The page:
A Calvinist-Methodist’s Response to Two Cheers for the Resurgence of Calvinism

29 Apr

John WesleyArminian McCall gives an excellent article on the strengths and weaknesses of New Calvinism. Coming from the unique perspective of a Calvinist attending a Methodist church I’d like to offer some thoughts for Calvinists based on this article.

New Calvinism

McCall hits New Calvinism on the head. There is a desire for sound doctrine and holiness. Unfortunately many of his criticisms are valid too. Nevertheless, it’s not the New Calvinism I really want to discuss today. It is rather a New Weslyanism.

New Wesleyanism?

There are many problems in the Methodist Church, but I doubt they would be solved by me posting them. Instead I exhort Calvinists to offer the same prayers for Methodists as McCall offers for us.

Calvinists love the Wesleys. Despite them being being the chief reason for Arminianism’s success, we’ve never stopped singing their hymns and quoting their sayings (how many times have you heard that “Give me that book” quote?). Why?

Because they preached the Gospel. And very well too. So why aren’t we praying more Arminians will be like that?

I’d love to see Arminians come to see the great truth of the Sovereignty of God in salvation, I pray for it. Yet Arminianism is probably going to be here till Jesus returns.

If that’s the case I hope that there is a New Wesleyanism where the Methodists will preaching Christ, the Scriptures, faith and holiness with power again and bring many to Christ.

As head of Methodist Evangelicals Together this is my Dad’s aim. Calvinists, why don’t you pray for his success in reviving and reforming the Methodist Church?


2 Responses to “A Calvinist-Methodist’s Response to Two Cheers for the Resurgence of Calvinism”

  1. Anthony May 26, 2008 at 6:32 pm #

    Hi Tim-
    Thanks for offering this blog. I just wanted to insert an observation I have had. Briefly, I was born, baptised and raised Roman Catholic. After God revealed his love and grace for me through Scripture, I have for some time attended a Methodist church, but my theological viewpoints are very much so Calvinistic. In fact, if it wasnt for my love for this congregation in particular, God may have me worshipping in a more Calvinistic denomination. However, as I digress, my point is simply this; I think there are many more “Calvinists” in modern Methodist churches than maybe we are aware of. For instance, the woman leading our bible study has a very Calvanistic viewpoint, etc. To be honest, I would maybe guess if you asked 100 Methodists if they were Armenian or Calvnistic, i’m not sure you would get a ton of non-blank stares.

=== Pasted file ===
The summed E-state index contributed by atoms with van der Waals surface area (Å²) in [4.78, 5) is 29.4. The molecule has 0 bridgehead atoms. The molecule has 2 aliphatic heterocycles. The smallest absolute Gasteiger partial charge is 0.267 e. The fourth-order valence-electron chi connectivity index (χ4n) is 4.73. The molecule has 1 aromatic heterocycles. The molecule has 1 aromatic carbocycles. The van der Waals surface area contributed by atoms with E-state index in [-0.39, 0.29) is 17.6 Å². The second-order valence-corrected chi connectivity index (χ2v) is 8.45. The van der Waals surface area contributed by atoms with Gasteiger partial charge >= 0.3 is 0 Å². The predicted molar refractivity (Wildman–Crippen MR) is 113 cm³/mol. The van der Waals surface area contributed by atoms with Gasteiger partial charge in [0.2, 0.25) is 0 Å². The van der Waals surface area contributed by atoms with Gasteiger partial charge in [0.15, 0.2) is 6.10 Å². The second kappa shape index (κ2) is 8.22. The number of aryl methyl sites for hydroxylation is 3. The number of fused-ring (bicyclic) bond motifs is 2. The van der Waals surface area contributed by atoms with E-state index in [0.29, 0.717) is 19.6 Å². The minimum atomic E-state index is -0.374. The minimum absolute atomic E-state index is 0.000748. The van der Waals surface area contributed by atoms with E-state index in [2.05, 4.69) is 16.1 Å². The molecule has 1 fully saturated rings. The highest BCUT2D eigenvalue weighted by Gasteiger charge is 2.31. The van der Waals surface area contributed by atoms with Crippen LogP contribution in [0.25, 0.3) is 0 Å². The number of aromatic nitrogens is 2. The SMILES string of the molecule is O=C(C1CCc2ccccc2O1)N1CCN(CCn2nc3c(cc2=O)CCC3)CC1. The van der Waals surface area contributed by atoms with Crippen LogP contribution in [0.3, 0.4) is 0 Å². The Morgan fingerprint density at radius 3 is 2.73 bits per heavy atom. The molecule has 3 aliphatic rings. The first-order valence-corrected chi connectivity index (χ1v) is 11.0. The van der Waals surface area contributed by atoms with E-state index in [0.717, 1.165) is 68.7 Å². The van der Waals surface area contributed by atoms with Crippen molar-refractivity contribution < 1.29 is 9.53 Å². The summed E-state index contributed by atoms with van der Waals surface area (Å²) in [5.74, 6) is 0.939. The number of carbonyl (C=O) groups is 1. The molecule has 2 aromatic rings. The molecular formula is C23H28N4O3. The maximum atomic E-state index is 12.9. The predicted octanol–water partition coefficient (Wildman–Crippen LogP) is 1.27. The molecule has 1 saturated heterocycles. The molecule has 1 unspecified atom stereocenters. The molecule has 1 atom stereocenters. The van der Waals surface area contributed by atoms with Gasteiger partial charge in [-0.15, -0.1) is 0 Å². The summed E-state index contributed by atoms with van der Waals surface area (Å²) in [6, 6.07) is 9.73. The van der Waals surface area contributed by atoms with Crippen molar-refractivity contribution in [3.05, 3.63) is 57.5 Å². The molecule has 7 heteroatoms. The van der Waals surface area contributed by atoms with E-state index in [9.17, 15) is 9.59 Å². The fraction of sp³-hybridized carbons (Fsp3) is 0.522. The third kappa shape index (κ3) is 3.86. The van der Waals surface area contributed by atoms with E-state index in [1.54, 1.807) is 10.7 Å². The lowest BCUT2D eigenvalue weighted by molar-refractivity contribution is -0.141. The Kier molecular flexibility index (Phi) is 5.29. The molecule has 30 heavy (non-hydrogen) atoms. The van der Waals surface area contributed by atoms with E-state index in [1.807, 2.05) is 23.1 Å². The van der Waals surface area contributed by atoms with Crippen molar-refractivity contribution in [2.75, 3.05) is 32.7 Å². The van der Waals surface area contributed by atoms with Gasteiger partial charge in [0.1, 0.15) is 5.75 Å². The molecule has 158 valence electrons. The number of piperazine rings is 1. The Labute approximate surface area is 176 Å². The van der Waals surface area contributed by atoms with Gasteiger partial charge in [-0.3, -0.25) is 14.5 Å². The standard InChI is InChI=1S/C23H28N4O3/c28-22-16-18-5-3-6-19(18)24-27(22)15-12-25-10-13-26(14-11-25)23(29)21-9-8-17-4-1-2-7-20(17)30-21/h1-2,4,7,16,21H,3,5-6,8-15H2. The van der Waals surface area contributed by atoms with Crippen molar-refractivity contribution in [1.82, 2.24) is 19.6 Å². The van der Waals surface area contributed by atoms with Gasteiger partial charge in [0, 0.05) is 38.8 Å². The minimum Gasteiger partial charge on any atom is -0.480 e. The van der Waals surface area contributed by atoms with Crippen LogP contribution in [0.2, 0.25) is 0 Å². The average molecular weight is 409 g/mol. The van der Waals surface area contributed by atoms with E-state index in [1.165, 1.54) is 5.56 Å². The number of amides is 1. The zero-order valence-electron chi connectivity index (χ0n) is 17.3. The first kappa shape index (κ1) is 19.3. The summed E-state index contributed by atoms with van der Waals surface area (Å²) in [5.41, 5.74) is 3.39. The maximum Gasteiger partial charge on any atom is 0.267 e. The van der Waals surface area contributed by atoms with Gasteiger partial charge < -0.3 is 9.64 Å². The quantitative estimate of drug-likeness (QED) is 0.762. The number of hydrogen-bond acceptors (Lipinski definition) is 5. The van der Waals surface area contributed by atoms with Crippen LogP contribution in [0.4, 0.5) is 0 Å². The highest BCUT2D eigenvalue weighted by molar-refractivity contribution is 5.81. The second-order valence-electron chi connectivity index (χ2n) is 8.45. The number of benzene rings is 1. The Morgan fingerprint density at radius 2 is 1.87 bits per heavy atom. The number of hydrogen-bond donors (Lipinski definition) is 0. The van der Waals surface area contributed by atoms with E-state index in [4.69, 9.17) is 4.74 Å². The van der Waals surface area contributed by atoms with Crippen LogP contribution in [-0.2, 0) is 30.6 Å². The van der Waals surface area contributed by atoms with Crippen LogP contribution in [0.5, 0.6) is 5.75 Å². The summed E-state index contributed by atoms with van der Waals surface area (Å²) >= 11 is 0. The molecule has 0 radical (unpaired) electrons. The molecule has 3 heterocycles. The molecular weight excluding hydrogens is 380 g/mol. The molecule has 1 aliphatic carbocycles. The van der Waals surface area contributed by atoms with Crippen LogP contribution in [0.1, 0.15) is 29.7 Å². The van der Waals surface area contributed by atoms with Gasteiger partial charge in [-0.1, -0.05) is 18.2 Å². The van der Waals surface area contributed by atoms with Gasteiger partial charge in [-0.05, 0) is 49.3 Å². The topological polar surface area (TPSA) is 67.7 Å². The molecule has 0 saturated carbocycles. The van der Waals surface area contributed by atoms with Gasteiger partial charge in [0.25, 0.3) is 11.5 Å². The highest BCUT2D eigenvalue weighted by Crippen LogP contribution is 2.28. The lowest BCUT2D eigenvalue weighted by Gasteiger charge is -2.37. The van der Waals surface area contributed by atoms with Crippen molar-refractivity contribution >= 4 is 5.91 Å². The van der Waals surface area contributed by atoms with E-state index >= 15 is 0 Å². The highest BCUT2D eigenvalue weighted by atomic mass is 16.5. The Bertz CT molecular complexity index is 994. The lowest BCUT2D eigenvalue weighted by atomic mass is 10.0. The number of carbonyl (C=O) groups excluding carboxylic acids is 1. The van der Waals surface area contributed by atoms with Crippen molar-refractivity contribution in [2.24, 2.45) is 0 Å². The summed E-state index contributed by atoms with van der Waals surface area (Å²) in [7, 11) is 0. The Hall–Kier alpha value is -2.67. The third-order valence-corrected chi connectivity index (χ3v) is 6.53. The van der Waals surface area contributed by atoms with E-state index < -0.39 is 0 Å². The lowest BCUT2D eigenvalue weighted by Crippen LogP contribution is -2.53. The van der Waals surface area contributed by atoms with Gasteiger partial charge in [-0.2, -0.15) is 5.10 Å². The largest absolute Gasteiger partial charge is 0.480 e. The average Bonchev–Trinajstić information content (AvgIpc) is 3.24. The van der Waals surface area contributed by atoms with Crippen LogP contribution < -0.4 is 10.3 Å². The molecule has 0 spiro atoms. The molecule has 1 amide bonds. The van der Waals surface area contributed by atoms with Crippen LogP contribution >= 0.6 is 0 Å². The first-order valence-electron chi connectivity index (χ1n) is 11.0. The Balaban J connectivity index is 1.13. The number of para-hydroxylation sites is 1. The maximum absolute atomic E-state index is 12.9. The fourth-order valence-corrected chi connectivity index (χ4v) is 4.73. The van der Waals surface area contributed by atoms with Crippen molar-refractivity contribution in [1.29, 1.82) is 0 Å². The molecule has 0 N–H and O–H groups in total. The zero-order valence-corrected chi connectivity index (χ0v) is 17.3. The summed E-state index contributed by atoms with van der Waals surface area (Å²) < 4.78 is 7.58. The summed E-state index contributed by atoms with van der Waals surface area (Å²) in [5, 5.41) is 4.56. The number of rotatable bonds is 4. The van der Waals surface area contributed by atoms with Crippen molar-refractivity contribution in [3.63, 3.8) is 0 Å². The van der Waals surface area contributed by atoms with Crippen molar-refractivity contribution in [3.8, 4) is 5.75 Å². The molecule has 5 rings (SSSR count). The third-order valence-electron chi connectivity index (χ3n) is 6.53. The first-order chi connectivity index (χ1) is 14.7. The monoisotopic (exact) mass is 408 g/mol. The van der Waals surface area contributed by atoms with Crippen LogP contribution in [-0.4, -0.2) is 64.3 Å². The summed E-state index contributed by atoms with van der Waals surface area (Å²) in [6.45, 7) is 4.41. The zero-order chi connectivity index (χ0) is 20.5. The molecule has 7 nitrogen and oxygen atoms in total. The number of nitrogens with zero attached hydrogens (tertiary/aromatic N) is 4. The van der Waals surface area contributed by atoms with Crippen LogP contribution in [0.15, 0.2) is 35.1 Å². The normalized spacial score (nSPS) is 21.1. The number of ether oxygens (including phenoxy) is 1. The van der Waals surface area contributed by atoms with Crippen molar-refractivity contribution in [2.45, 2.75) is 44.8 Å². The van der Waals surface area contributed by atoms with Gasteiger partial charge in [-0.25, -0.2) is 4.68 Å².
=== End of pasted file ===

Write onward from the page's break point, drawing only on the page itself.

I can’t remember where I read it, but i remember one particular Chirsitan discussing the things that should or should not split up the body of Christ. Of course, the thing that needs to be discered are the great echoes of the reformation, of course, primarily salvation by grace alone. However, I agree with this Christian that perhaps disagreements over pre-destination and the Lord’s Supper/Eucharist, to name a couple, should not be enough to tear apart the Body of Christ. However, I agree completely, it is extraordinarily important to try to teach exactly as the Bible teaches, and, while I (and others) worship in a Methodist Church, we do believe in most parallel with Calvinistic views, and I think that its ok to worship next to Armenians, as we both know true believers and trusters in the one true God all, despite these differences, are part of the body of Christ. Nonetheless, thank you to you both for creating dialogue over truly important matters, as we all benefit when we understand God’s will, of course revealed to us in the Bible, better and more completely.

    Grace, Anthony

  2. Tim Wilson May 26, 2008 at 7:39 pm #

    Dear Anthony

    Thank you for your insight, I hope that is indeed the case! As you probably know, Methodism did start off meaning pretty much the same thing as Evangelical does today, Bible based Christians within the Church not necessarily a denomination. I think the tide is indeed turning for Calvinism and it would be great if that were so in Methodism.

    I agree with you Arminianism isn’t something to break fellowship over. Piper once said that the doors to church membership should be wide and eldership should be narrow. Anyone who trusts in Jesus for salvation should be a member, but one who is an elder should agree with the Church’s views. I think that’s a helpful model.

    Thank you for your challenging comments!

    In Christ

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